That’s the story so far. Now for the current chapter.

Sometimes, we need to do calculations for circuits that are just a little different. We may snap capacitor and resistor values from abstract calculated values to commercially available values, at a granularity of 24/decade or 96/decade . (“I can’t give you a 1.189k resistor - would you settle for 1.2k?”) We may push various values to the limits of their tolerances for worst-case scenarios so users can see an envelope of the range of likely real-world results.

To do this, we essentially need to perform a region of the digraph of computed values against a different set of inputs. In my application, I want to isolate a connected chunk of all that computation, drive copies of it with different circuits, and then compare and combine the results. The only rough place in doing this is hooking an instance of this “computation component” to that instance’s dependencies.

Every computed value is based on some member of the enclosing class, possibly supplied as a creation parameter and a string representing a path from that object . If anything within that path changes, the computed value “goes dirty”. Suppose you’ve passed something via

create ( {model: this.myObject} )

and your computed property watches "model.foo.bar". If the outside world starts using a different object for myObject or something changes what baz inside of bar references, the computed property will not notice. However, if the reference stored in your model member is replaced or the foo or bar references change, the “dirty” bit flips.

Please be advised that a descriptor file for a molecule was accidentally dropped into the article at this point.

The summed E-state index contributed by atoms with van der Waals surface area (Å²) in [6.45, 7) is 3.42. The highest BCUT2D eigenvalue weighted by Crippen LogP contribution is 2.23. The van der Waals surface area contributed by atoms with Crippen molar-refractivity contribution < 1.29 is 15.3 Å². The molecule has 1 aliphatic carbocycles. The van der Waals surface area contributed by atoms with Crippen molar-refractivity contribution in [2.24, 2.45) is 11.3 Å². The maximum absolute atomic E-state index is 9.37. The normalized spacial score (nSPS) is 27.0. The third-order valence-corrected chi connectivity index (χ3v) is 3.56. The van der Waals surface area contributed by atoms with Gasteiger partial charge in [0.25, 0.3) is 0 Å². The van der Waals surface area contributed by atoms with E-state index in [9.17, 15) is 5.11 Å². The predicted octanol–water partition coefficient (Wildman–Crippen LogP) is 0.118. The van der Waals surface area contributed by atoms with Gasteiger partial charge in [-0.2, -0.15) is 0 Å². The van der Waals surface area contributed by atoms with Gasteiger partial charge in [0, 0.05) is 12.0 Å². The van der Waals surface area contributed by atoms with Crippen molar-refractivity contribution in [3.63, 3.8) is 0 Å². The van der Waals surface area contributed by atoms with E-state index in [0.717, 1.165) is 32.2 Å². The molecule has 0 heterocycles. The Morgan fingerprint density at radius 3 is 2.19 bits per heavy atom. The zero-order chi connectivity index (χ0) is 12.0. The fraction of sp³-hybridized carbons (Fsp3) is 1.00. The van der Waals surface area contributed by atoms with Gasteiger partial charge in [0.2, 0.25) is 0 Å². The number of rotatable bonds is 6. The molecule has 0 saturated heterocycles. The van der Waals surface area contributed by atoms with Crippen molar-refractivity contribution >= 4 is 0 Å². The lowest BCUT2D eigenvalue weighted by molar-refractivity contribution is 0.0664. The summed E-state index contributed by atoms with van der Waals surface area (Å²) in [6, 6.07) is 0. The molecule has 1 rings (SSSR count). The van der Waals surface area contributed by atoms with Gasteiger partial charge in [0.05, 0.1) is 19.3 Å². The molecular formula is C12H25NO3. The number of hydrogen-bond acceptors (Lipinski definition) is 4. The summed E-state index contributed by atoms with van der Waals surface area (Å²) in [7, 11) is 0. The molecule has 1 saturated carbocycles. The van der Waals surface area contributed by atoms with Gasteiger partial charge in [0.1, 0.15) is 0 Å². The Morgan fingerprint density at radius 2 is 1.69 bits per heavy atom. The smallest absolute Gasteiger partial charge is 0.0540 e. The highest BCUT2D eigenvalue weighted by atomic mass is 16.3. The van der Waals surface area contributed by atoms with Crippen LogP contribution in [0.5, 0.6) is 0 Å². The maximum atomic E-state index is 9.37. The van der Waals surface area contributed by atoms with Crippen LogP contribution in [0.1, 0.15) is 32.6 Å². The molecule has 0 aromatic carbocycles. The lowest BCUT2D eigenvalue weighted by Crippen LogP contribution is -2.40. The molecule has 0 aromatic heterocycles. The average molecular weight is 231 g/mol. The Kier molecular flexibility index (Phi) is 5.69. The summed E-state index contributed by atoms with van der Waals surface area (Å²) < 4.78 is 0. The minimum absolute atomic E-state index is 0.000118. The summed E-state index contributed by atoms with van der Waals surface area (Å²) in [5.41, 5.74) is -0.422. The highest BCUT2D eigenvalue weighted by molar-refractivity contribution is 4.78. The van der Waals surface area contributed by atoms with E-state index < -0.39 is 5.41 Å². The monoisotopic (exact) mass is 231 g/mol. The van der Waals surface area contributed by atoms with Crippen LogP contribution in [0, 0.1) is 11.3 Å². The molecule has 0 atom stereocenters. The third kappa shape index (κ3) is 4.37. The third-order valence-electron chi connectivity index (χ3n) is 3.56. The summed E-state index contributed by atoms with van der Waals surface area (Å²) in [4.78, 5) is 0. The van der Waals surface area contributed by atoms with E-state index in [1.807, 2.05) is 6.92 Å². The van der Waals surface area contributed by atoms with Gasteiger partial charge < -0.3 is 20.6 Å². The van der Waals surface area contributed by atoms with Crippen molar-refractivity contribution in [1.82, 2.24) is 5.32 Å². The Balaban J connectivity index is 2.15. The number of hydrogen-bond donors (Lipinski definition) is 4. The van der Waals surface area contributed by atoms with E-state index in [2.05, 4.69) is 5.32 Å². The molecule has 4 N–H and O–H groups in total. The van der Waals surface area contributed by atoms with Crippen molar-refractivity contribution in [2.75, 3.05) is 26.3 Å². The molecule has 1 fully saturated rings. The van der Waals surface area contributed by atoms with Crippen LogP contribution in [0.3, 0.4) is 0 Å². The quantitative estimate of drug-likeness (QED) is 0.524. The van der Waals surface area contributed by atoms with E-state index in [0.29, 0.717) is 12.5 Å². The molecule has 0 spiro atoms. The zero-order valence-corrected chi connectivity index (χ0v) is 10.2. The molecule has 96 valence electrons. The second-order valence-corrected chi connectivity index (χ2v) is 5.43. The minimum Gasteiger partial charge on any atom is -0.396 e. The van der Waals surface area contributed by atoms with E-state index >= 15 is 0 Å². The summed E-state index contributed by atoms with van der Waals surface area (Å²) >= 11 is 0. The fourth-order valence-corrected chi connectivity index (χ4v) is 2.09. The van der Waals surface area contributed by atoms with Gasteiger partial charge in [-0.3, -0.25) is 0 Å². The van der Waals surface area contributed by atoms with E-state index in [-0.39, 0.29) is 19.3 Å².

Based on this, I can see three feasible avenues to pursue, the most palatable first:

  • Common Partial Structures (a.k.a. interfaces :grinning: ):

    • Computed values are relative to a property on the class instance. If different instances are fed a reference to a different model object with similar sub-structure, the computed value dependency strings could remain the same, even though they are pointing different places in each instance. For a controlled boundary, we could set up aliases for what we need to reference and then reference everything inside the “component” to those aliases.